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Diving the Blue Holes of Abaco: The Cascade Room

August 6th, 2010

NatGeoBHIn January, Serenity Point published “Diving the Blue Holes of Abaco” about the fossil discovery in 2004 that led National Geographic to fund an exploration of Abaco’s blue holes and caves. Now the August 2010 issue of National Geographic reveals their most recent research and photography from their exploration.

The numerous caves and sinkholes in the Bahamas, and especially on Abaco, occasionally reach depths of 300 feet, representing the lowest sea level from the Pleistocene Ice Age. They yield a scientific trove that may even shed light on life before this time. Yet they are extremely dangerous to explore due to the depths.

The PHOTO OF THE MONTH by Wes C. Skiles, from the August 2010 story “Bahamas Caves.”

201010720_lead-cave2

The Cascade Room, some 80 feet beneath the surface, leads divers deeper into Dan's Cave on Abaco Island.

On Abaco alone, there are at least 17 caves and blue holes that the Bahamian Government seeks to protect.

Dan’s cave
Ralph’s Cave
Nancy’s Cave
Sawmill Sink
Reel Breaker Blue Hole
Starfish Blue Hole 1
Starfish Blue Hole 2
Glen’s Blue Hole North
Glen’s Blue Hole South
Quarry Blue Hole
Crossing Rocks Blue Hole
Little Vortex Blue Hole
Canal Blue Hole
Unfu-fu Blue Hole
Nowhere Blue Hole
Stingray Blue Hole
Stumble Blue Hole

To get a sense of diving a Blue Hole, watch Marc Laukien’s 16 minute video of cave diving in Dan’s Cave and Ralph’s Cave, Abaco, Bahamas.

The Crystal Caves of Abaco from Marc Laukien on Vimeo.

You can also watch World champion freediver Guillaume Nery make a special dive at Dean’s Blue Hole, the deepest blue hole in the world filmed entirely on breath hold by the french champion Julie Gautier.

Related Articles:

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Diving the Blue Holes of Abaco

January 5th, 2010

People the world over come to Abaco (The Bahamas) to swim, snorkel and dive in Ababo’s Blue Holes. Now the beauty and tranquility that has drawn tourists to these spots for years have captured the attention of the scientific community.

Dive06-blue1
(Photo credit: Bahamas Tourism)

A fossil discovery in 2004 has led to National Geographic funding an exploration of Abaco’s blue holes and caves.

Blue Hole

The unusual discovery of well-preserved fossils in a water-filled sinkhole called a blue hole revealed the bones of landlubbing crocodiles and tortoises that did not survive human encroachment, said David Steadman, a UF ornithologist, in Science Daily.

The finding of the skeletons prove that animals never known to man lived in Abaco.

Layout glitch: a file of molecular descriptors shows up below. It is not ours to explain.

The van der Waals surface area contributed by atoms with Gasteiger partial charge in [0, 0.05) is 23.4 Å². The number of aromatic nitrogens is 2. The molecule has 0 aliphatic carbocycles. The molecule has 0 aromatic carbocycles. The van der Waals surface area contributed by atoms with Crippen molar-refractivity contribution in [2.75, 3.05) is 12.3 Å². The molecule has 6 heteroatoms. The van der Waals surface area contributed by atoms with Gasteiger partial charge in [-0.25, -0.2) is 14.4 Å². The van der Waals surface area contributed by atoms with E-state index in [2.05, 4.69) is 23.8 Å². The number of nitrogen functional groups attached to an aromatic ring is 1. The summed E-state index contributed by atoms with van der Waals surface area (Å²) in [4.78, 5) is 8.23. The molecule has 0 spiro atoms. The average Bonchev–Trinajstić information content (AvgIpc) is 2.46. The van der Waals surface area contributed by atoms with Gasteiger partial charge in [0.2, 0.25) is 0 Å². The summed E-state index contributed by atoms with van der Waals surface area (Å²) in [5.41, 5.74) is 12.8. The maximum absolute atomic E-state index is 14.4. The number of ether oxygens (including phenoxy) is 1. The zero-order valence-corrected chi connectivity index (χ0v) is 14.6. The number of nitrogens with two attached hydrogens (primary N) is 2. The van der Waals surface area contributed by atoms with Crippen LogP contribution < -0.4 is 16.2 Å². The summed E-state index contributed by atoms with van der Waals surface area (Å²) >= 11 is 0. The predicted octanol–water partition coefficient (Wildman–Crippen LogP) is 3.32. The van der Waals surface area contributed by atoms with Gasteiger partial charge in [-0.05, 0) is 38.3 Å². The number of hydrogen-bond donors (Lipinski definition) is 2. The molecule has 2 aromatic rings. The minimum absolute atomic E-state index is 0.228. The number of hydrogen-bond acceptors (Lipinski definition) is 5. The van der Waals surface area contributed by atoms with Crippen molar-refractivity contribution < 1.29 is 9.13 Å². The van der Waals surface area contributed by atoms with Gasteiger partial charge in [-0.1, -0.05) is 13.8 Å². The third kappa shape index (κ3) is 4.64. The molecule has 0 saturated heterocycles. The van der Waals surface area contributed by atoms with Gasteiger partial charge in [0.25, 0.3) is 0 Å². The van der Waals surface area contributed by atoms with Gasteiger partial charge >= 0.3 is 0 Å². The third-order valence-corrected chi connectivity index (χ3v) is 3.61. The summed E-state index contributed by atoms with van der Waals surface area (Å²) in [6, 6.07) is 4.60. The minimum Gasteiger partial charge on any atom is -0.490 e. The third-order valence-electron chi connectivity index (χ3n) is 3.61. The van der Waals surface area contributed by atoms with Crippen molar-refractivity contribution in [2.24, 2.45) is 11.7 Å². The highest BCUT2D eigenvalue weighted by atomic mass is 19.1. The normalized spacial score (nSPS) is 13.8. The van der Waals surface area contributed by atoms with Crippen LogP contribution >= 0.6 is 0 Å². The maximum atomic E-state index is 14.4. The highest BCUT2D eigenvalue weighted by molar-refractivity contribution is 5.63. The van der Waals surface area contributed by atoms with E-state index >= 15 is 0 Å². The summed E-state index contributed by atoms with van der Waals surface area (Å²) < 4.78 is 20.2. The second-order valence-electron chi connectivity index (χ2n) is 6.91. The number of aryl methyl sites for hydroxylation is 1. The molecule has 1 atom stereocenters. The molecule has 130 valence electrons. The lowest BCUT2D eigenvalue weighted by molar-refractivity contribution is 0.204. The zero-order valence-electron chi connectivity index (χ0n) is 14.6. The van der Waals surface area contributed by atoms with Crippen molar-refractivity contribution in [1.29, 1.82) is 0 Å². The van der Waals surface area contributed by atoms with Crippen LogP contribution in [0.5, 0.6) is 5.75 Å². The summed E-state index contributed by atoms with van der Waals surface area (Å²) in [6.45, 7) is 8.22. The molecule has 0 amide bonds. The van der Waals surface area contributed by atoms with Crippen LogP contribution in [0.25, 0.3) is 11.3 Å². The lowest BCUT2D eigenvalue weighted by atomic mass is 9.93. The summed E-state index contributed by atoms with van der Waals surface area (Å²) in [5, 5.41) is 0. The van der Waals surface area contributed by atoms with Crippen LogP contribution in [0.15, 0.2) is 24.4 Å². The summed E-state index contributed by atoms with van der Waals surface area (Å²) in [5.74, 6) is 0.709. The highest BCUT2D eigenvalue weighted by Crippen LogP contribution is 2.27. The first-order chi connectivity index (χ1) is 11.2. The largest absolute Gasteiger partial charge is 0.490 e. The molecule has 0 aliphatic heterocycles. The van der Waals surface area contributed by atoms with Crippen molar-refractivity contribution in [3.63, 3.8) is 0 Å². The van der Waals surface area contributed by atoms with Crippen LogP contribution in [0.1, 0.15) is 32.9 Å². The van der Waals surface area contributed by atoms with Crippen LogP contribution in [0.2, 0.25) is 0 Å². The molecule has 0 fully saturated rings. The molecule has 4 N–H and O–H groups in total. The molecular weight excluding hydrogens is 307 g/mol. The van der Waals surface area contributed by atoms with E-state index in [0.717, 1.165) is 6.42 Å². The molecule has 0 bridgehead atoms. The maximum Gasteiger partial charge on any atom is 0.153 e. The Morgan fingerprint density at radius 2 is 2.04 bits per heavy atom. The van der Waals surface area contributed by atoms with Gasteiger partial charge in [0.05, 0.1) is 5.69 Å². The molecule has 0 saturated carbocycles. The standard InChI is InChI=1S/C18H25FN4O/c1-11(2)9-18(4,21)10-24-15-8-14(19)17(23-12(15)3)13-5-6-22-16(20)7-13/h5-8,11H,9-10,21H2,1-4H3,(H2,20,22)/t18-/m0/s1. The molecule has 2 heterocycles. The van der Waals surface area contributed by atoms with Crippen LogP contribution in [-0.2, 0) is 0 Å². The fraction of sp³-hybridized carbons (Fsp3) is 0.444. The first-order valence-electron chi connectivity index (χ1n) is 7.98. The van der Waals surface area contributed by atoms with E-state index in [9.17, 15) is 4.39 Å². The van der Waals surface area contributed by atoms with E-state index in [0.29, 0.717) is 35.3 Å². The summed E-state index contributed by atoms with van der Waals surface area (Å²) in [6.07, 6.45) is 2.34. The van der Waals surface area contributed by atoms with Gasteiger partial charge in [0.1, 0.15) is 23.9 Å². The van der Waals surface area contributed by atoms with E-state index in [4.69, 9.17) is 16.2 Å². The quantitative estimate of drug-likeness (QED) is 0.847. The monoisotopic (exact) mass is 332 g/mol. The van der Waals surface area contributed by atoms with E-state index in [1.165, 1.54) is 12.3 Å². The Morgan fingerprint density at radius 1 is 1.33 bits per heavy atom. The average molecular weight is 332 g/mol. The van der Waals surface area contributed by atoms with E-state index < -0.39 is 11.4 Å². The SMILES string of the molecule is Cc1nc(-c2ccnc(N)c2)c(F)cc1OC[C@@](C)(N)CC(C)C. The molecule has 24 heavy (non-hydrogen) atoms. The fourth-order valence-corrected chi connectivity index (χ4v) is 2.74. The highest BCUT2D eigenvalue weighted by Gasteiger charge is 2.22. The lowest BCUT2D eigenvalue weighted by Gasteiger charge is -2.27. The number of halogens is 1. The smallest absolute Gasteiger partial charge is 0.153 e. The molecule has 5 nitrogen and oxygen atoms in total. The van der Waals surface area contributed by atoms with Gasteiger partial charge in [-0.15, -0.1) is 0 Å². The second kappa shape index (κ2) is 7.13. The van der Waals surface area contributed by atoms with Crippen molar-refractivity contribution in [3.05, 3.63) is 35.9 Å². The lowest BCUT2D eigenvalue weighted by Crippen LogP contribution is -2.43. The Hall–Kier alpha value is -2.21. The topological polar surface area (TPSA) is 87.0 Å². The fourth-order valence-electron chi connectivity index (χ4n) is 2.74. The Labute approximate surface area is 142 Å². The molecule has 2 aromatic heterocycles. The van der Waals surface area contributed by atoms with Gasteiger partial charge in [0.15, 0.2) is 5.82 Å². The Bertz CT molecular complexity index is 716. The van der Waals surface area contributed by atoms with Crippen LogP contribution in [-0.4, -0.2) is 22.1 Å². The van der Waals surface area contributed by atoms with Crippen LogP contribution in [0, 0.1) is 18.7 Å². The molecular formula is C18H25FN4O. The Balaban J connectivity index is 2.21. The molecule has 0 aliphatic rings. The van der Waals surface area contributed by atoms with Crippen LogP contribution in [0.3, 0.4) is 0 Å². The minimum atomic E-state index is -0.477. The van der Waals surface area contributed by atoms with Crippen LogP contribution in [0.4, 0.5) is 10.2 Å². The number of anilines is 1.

The expert divers who initially discovered the fossils at the sinkhole of Sawmill Sink in South Abaco, Brian Kakuk and Nancy Albury, as well as others from the Antiquities, Monuments & Museums Corporation (AAMC) are now part of the National Geographic research team.

National Geographic is planning a television show on the holes and discoveries (scheduled for the summer of 2010), plus magazine articles and school materials.

Blue Hole

The Blue Holes are, of course, still accessible to the public. And thanks to underwater camera gear and shutter-happy divers, you can see a bit of what the blue holes look like:

Dive04-coral
(Photo credit: Bahamas Tourism)

National Geographic Video

Or view the videos from this diving explorer:

The National Geographic site offers a photo of the pre-human fossil treasures discovered in the Abaco sinkholes and an illustration of a sinkhole:
Visit the National Geographic site.

On almost every dive we find more fossils, said Nancy Albury.

Dive01-hole
(Photo credit: Bahamas Tourism)

David Steadman, a University of Florida ornithologist, explains that the fossils from Sawmill Sink open up unparalleled opportunities for doing much more sophisticated work than ever before in reconstructing the ancient plant and animal communities of the Bahamas …

“It helps us to understand not only how individual species evolve on islands, but how these communities changed with the arrival of people because we know that changes in the ecosystem are much more dramatic on islands than they are on continents. In a typical vertebrate fossil site, you identify the species of vertebrates — reptiles, birds or mammals — and based on that identification you speculate what the habitat might have been … For the first time here in the West Indies, we have here on Abaco plant fossils right in with the vertebrates, so we can reconstruct the habitats in a much more sophisticated way.”

Read more about this exciting exploration on Science Daily’s article Fossils Excavated From Bahamian Blue Hole May Give Clues Of Early Life.

To see figures, check out these from the article “Exceptionally well preserved late Quaternary plant and vertebrate fossils from a blue hole on Abaco, The Bahamas,” and more in a paper, co-authored by Nancy Albury, from the Proceedings of the National Academy of Sciences of the United States of America.

There is also a great article about the Bahamian Blue Holes on the Coral Science website.

You can see a few more pictures of Abaco’s blue holes on the Friends of the Environment site.

abaco4-R2-E047
(Photo credit: Bahamas Tourism)

Abaco’s Blue Holes and cave systems are incredibly valuable in today’s scientific community as they hold the fossils of extinct animals, clues into global climate change, and new species which may provide the source for new biotechnological products.

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